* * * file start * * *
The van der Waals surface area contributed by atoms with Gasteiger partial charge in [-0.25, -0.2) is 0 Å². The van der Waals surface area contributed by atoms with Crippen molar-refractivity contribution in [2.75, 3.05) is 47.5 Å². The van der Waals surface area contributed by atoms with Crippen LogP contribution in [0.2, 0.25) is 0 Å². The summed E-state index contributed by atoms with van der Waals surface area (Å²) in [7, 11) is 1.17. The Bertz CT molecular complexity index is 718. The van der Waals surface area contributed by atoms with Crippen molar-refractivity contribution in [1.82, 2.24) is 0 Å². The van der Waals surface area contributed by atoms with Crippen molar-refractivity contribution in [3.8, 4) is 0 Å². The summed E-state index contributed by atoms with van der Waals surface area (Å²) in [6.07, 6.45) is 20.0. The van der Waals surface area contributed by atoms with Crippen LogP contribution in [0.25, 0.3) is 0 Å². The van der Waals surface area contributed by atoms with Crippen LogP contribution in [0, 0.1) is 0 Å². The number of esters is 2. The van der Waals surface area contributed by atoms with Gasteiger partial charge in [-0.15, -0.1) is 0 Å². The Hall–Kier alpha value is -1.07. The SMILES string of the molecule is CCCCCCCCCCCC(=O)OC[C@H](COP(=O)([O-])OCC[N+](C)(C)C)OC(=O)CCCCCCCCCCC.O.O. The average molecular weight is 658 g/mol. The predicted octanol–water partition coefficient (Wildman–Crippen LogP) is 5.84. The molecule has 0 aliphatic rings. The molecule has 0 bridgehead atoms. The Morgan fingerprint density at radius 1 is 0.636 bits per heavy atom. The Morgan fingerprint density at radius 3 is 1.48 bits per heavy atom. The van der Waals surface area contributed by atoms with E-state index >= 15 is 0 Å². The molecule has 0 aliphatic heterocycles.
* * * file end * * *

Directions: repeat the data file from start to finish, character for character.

The van der Waals surface area contributed by atoms with Gasteiger partial charge in [-0.25, -0.2) is 0 Å². The van der Waals surface area contributed by atoms with Crippen molar-refractivity contribution in [2.75, 3.05) is 47.5 Å². The van der Waals surface area contributed by atoms with Crippen LogP contribution in [0.2, 0.25) is 0 Å². The summed E-state index contributed by atoms with van der Waals surface area (Å²) in [7, 11) is 1.17. The Bertz CT molecular complexity index is 718. The van der Waals surface area contributed by atoms with Crippen molar-refractivity contribution in [1.82, 2.24) is 0 Å². The van der Waals surface area contributed by atoms with Crippen molar-refractivity contribution in [3.8, 4) is 0 Å². The summed E-state index contributed by atoms with van der Waals surface area (Å²) in [6.07, 6.45) is 20.0. The van der Waals surface area contributed by atoms with Crippen LogP contribution in [0.25, 0.3) is 0 Å². The van der Waals surface area contributed by atoms with Crippen LogP contribution in [0, 0.1) is 0 Å². The number of esters is 2. The van der Waals surface area contributed by atoms with Gasteiger partial charge in [-0.15, -0.1) is 0 Å². The Hall–Kier alpha value is -1.07. The SMILES string of the molecule is CCCCCCCCCCCC(=O)OC[C@H](COP(=O)([O-])OCC[N+](C)(C)C)OC(=O)CCCCCCCCCCC.O.O. The average molecular weight is 658 g/mol. The predicted octanol–water partition coefficient (Wildman–Crippen LogP) is 5.84. The molecule has 0 aliphatic rings. The molecule has 0 bridgehead atoms. The Morgan fingerprint density at radius 1 is 0.636 bits per heavy atom. The Morgan fingerprint density at radius 3 is 1.48 bits per heavy atom. The van der Waals surface area contributed by atoms with E-state index >= 15 is 0 Å². The molecule has 0 aliphatic heterocycles.